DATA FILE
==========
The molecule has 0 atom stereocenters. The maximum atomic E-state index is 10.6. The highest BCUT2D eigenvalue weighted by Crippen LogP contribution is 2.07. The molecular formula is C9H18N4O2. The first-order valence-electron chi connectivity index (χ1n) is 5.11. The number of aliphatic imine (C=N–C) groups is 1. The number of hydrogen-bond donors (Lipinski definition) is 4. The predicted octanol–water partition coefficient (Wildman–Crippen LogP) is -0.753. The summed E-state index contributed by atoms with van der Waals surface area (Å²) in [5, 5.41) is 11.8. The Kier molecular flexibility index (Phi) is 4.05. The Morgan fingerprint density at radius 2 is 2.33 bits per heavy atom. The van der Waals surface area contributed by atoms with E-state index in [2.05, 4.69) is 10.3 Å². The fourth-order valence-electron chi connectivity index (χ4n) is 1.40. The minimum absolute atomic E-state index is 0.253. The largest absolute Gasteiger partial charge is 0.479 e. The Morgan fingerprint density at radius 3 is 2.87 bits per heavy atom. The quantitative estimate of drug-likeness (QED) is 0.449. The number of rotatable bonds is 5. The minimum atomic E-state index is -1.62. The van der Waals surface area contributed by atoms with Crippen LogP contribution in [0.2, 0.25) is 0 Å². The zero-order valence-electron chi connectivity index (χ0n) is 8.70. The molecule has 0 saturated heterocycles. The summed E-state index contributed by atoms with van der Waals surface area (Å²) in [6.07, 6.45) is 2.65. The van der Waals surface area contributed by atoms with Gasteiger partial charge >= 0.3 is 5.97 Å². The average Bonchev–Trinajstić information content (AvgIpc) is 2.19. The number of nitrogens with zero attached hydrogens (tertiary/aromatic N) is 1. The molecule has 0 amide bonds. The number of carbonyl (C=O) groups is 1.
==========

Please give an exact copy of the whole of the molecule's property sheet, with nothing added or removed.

The molecule has 0 atom stereocenters. The maximum atomic E-state index is 10.6. The highest BCUT2D eigenvalue weighted by Crippen LogP contribution is 2.07. The molecular formula is C9H18N4O2. The first-order valence-electron chi connectivity index (χ1n) is 5.11. The number of aliphatic imine (C=N–C) groups is 1. The number of hydrogen-bond donors (Lipinski definition) is 4. The predicted octanol–water partition coefficient (Wildman–Crippen LogP) is -0.753. The summed E-state index contributed by atoms with van der Waals surface area (Å²) in [5, 5.41) is 11.8. The Kier molecular flexibility index (Phi) is 4.05. The Morgan fingerprint density at radius 2 is 2.33 bits per heavy atom. The van der Waals surface area contributed by atoms with E-state index in [2.05, 4.69) is 10.3 Å². The fourth-order valence-electron chi connectivity index (χ4n) is 1.40. The minimum absolute atomic E-state index is 0.253. The largest absolute Gasteiger partial charge is 0.479 e. The Morgan fingerprint density at radius 3 is 2.87 bits per heavy atom. The quantitative estimate of drug-likeness (QED) is 0.449. The number of rotatable bonds is 5. The minimum atomic E-state index is -1.62. The van der Waals surface area contributed by atoms with Crippen LogP contribution in [0.2, 0.25) is 0 Å². The zero-order valence-electron chi connectivity index (χ0n) is 8.70. The molecule has 0 saturated heterocycles. The summed E-state index contributed by atoms with van der Waals surface area (Å²) in [6.07, 6.45) is 2.65. The van der Waals surface area contributed by atoms with Gasteiger partial charge >= 0.3 is 5.97 Å². The average Bonchev–Trinajstić information content (AvgIpc) is 2.19. The number of nitrogens with zero attached hydrogens (tertiary/aromatic N) is 1. The molecule has 0 amide bonds. The number of carbonyl (C=O) groups is 1.